It rained most of the day Monday in London, but a whole host of soccer playing kids had no problem with the soggy conditions.
The overcast skies, wet fields and bouncing soccer balls gave the fields behind St. Patrick School a distinct British feel. That and the fact that the collection of coaches in town teaching the game had their British accents echoing through the air as they barked out instructions.
More than 50 youth soccer players had gathered in the morning and again for an afternoon session at the soccer fields all week taking part in the Challenger Sports British Soccer Camp.
“We have the coaches out here from England, we’ve even got one from Brazil,” Jeff Stiffler, coordinator for the Challenger Sports Camp and director of London Soccer said. “We use their skills and their love of the game, to teach the kids how to play the game of soccer. As far as dribbling, kicking, running and all that sort of thing, it’s a really good program and these kids are learning a lot.”
This is the sixth straight year in which this one week camp has been available to the soccer playing youth of London. Stiffler believes that those participating are getting a lot out of the experience in both terms of soccer skills and learning to listen to and follow instruction.
“There are 54 or so kids out here, they love the British accents,” he said. “They listen and have respect for the coaches. The kids out here want to learn and they really do listen to the coaches. I really think the British accent draws them in.”
The Challenger British Soccer Camp organization offers these type of camps all across the country, allowing the coaches a chance to instruct American children from coast to coast.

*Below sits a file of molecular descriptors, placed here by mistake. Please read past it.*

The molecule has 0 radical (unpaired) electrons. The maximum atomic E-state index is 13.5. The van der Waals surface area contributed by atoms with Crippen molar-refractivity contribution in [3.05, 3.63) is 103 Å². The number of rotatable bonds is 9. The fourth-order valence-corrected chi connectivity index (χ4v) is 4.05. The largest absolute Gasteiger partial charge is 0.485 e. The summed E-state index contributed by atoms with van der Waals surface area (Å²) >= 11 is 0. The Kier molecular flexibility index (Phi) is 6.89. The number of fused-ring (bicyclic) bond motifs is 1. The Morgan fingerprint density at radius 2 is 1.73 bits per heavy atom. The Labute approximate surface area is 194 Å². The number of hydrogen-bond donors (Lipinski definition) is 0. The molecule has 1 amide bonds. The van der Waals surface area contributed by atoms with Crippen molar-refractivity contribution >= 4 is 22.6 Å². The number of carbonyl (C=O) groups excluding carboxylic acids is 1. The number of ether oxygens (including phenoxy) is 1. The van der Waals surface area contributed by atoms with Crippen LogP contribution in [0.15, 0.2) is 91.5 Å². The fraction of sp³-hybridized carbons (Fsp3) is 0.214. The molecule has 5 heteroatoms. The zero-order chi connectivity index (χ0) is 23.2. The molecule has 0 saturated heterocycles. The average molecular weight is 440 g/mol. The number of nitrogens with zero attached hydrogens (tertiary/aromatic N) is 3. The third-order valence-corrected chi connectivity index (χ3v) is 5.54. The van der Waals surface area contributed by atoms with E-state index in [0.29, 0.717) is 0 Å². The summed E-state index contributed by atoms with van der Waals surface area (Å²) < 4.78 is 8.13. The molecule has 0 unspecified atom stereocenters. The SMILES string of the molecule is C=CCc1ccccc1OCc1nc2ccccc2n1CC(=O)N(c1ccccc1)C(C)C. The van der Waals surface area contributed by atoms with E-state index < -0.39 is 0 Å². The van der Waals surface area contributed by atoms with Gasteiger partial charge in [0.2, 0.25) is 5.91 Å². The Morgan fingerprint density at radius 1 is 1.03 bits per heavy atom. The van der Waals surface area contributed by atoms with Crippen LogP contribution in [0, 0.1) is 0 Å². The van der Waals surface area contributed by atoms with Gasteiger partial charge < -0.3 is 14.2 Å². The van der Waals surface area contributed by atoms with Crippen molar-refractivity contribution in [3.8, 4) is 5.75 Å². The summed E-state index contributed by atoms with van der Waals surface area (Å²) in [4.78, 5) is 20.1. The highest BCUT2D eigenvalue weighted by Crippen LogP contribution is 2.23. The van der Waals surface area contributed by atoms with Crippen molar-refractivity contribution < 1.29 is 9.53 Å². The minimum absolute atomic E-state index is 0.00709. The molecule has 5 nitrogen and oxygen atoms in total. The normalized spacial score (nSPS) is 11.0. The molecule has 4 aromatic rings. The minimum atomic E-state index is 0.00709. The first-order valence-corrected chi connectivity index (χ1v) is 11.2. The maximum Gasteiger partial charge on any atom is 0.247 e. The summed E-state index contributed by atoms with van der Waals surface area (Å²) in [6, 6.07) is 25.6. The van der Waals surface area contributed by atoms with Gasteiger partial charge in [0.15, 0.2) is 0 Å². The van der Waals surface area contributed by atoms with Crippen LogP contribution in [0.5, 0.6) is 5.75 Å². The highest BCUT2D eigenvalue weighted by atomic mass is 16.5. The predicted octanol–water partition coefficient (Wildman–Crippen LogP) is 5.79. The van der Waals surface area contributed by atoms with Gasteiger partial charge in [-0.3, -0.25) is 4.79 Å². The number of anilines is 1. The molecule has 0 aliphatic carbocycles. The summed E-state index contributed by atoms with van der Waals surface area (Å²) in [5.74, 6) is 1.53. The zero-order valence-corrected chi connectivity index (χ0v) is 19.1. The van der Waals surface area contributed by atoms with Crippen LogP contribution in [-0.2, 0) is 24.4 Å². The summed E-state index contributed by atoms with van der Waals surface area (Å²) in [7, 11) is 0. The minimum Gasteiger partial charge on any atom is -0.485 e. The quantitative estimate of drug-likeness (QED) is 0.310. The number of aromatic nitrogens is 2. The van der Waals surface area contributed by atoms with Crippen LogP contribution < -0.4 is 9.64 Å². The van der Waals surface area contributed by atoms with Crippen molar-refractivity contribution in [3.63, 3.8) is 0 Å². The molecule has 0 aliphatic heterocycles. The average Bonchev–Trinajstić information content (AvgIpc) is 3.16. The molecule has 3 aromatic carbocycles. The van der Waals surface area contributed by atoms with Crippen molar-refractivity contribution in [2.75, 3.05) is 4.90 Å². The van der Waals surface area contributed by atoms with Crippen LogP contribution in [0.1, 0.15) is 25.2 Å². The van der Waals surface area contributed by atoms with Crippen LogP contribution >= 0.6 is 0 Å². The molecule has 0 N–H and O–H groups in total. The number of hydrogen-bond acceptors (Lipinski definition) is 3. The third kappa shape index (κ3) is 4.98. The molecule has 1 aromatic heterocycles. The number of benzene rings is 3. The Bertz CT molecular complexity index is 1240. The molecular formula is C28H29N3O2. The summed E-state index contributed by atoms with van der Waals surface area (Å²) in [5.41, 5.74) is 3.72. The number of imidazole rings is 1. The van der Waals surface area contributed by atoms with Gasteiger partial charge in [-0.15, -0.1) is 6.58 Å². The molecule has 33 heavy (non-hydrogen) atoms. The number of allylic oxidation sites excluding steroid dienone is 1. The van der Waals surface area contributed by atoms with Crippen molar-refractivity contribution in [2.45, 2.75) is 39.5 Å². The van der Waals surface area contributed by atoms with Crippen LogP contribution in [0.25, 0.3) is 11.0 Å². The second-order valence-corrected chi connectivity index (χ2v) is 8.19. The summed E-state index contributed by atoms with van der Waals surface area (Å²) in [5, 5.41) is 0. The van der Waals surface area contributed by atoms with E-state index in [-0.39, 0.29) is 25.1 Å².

“They are based out of the Cincinnati area and these coaches are doing the camps across Ohio and Kentucky, most of them have come in the last two weeks, and for some of them this is their first camp of the year.”
The teachers are in town staying at the homes of a few campers, Stiffler said being able to be a part of the community for a short period of time is good for the foreign-born visitors, but also good for the campers involved. He said ultimately it’s what the teachers can provide in terms of teaching the game that means the most.
“The camp gives the kids a chance to learn the higher skills, I can’t do it all, it’s easier to bring these coaches in and have them teach,” he said. “The kids listen to them, and they’re going to learn the techniques needed to play at a higher level.”
The full-day campers are participating Monday through Friday this week from 9 a.m. to noon and again from 3-6 p.m., for a total of 30 hours of instruction.
“Even with all of the rain it was cool to hear a lot of comments from the parents talking about the kids really enjoying themselves,” Stiffler said.
Chris Miles cane be reached at 740-852-1616, ext. 1618 r via Twitter @MadPressSports.
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